Records are shattering left and right across the Arctic, much like the ever-dwindling sea ice that once covered the entire Arctic Ocean.
First, the facts. January sea ice area has never been so small. In November, the coverage fell short of average by an area the size of the eastern half of the United States. Northeast Greenland had its warmest February day ever (by almost four degrees). The current heat wave brought Friday’s temperatures near the North Pole to 50 degrees above average, which is like New York City having a January day in the mid-80s.
This kind of unprecedented weather leaves even seasoned researchers scratching their heads.
“We’re still trying to figure out what is happening here,” Mark Serreze, a senior research scientist with the Colorado-based Snow and Ice Data Center, told KUAC. “The sea ice is so low there in part because it’s just been so darn warm in the Arctic this winter.”
Of course, there’s a huge difference between weather and climate. The Earth is a vast and chaotic system, and heat waves as well as cold snaps can happen anywhere. But how often they take place can give insight into general patterns.
According to a paper published two months ago in Nature, these hot spells normally "occur once or twice each decade, with the earliest identified event taking place in 1959."
Now, we’re on our third one this year.
Everyone agrees that "something is very, very wrong with the Arctic climate," as Mashable's science editor tweeted on Wednesday. Scientists know that the meltdown results from the complex interaction of players including emissions-driven climate change, warm air and water, and shrinking ice area. Divvying up blame is tough, but the general trends are clear.
Normally, this time of year is winter in the arctic, although you might not know it from this week’s balmy 40-degree temperatures in Svalbard, an island halfway between Norway and the North Pole. With weather typically in the single digits or teens, now is the time for sea ice to refreeze after the summer melt.
But that’s not happening. Sea ice raised eyebrows by halting in October, and then caused alarm by melting in November. Melting, despite the six-month perma-night of an arctic sun that never rises.
“The ridiculously warm temperatures in the Arctic during October and November this year are off the charts over our 68 years of measurements,” Jennifer Francis, a climate scientist at Rutgers University who studies the Arctic, told Climate Central.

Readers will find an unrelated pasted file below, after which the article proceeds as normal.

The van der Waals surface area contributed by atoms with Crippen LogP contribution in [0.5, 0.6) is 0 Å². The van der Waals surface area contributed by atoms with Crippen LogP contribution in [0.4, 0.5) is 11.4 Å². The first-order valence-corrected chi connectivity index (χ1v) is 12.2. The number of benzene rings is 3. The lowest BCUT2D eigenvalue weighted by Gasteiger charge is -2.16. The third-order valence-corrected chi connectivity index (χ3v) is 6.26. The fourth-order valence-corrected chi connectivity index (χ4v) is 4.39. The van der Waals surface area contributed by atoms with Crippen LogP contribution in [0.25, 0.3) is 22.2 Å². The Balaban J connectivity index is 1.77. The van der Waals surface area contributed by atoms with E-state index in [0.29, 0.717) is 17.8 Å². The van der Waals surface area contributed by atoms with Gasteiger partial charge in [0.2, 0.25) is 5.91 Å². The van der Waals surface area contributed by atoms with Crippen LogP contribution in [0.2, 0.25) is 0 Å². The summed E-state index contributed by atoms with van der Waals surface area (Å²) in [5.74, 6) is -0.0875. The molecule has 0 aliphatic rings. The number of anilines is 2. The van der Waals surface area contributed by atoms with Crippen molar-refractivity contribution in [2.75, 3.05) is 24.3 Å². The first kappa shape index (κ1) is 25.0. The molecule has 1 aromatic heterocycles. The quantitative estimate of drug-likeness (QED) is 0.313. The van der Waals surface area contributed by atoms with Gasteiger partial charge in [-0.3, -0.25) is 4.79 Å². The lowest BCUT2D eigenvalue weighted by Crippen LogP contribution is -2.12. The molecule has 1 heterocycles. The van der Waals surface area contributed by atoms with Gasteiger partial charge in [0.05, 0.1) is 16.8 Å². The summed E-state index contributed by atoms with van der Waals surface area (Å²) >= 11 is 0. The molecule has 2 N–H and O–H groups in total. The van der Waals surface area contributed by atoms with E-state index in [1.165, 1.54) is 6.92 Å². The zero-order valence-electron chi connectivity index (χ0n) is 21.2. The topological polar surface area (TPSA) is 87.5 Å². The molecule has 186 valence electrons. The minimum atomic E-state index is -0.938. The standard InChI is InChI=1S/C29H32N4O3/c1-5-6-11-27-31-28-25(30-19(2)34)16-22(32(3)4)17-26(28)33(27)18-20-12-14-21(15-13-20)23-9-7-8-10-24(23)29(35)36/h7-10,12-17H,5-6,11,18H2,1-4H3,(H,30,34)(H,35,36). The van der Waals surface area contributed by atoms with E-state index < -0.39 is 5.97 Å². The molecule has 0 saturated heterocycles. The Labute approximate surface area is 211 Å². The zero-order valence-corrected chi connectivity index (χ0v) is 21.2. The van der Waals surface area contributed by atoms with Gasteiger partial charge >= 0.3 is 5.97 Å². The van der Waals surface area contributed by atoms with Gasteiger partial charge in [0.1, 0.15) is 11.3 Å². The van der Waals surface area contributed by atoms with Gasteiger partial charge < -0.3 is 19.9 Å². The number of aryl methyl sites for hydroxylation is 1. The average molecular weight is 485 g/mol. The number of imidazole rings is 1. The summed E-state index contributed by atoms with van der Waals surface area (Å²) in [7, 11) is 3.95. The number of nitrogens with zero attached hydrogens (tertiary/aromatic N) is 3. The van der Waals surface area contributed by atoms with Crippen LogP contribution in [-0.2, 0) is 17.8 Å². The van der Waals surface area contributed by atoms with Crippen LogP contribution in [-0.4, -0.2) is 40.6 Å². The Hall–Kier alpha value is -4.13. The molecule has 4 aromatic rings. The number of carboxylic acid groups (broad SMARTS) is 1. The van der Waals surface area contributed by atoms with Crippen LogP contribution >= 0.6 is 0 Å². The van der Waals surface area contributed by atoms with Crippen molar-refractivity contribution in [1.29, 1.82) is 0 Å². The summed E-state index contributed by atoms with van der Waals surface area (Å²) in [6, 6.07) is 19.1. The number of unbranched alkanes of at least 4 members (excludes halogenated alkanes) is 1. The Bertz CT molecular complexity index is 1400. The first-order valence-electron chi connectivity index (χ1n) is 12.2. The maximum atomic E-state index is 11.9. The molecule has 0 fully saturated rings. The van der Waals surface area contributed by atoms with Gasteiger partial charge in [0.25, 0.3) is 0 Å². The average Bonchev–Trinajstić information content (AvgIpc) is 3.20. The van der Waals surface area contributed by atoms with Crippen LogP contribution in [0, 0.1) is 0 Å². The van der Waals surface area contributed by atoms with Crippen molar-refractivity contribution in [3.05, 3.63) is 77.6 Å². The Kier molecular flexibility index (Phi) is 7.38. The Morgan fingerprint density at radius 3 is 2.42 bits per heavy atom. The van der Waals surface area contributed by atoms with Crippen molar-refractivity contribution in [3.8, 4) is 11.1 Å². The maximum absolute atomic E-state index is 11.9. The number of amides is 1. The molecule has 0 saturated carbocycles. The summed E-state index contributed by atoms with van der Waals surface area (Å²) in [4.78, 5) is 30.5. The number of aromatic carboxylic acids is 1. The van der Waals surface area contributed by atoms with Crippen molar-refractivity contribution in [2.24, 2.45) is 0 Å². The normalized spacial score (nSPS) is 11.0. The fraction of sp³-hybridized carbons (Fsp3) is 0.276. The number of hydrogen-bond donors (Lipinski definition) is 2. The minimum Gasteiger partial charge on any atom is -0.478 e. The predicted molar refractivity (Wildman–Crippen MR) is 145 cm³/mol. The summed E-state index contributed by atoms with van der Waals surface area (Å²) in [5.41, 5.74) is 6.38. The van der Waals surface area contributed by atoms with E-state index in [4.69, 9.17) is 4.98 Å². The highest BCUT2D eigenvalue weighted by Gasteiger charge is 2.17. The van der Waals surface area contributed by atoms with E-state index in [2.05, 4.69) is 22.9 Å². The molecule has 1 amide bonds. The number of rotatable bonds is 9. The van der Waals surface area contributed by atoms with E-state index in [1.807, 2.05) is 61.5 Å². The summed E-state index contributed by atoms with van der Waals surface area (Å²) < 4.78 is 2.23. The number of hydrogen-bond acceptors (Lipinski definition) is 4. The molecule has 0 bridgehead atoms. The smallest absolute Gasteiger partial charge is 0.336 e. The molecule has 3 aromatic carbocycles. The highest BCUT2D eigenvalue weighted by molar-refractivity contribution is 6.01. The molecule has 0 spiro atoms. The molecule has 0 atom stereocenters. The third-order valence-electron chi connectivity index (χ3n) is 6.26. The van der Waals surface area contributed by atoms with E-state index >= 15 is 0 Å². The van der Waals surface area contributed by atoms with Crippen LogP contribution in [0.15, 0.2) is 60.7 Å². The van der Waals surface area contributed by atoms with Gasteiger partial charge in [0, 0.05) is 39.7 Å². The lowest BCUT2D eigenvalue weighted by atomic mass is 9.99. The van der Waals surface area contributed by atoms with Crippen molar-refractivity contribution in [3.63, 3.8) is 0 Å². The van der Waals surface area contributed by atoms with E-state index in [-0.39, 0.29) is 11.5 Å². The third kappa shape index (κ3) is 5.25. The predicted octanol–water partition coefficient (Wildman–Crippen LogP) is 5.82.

Scientists suspect this year’s meager sea ice covering may be contributing to the barrage of heat waves. "As that sea ice moves northward, there’s a huge reservoir of heat over the north Atlantic," atmospheric physics expert Kent Moore of the University of Toronto told the Washington Post. "As we lose the sea ice, it allows essentially this reservoir of warmth to move closer to the pole."
But why should we care about the sparsely populated Arctic? It turns out the region plays a big role in the planet’s climate, acting as a giant freezer pack keeping the planet cool.
Winter sports enthusiasts know it’s especially important to wear sunscreen in winter, because the sunlight reflects off the snow.
Climate scientists have measured that snow and ice reflect fully 80 percent of the sunlight that hits it. The Arctic is no exception, with the ice caps reflecting huge amounts of light and heat back out into space. Sea water, by way of comparison, only reflects a quarter of that.
As climate change nudges temperatures slowly upwards, it unleashes a vicious cycle of melting and absorbing, melting and absorbing in the arctic. "It's a bit of a chicken-egg thing: we have less ice because it’s warm, but it’s really warm, so we have less ice," Dr. Serreze told KUAC.
Scientists call this kind of cycle a "feedback loop," and have been sounding the alarm bell for years. Dr. Moore isn’t optimistic. “There’s more and more evidence that the Arctic, especially, is warming quite dramatically and that we should expect to see more of these events,” he told the Washington Post.
Of course, other climate events prevent the trends from being as clear as they could be. We’re coming off the end of an El Niño cycle, but if the analysis of one paper last year proves accurate, it's only been helping keep things cool up north.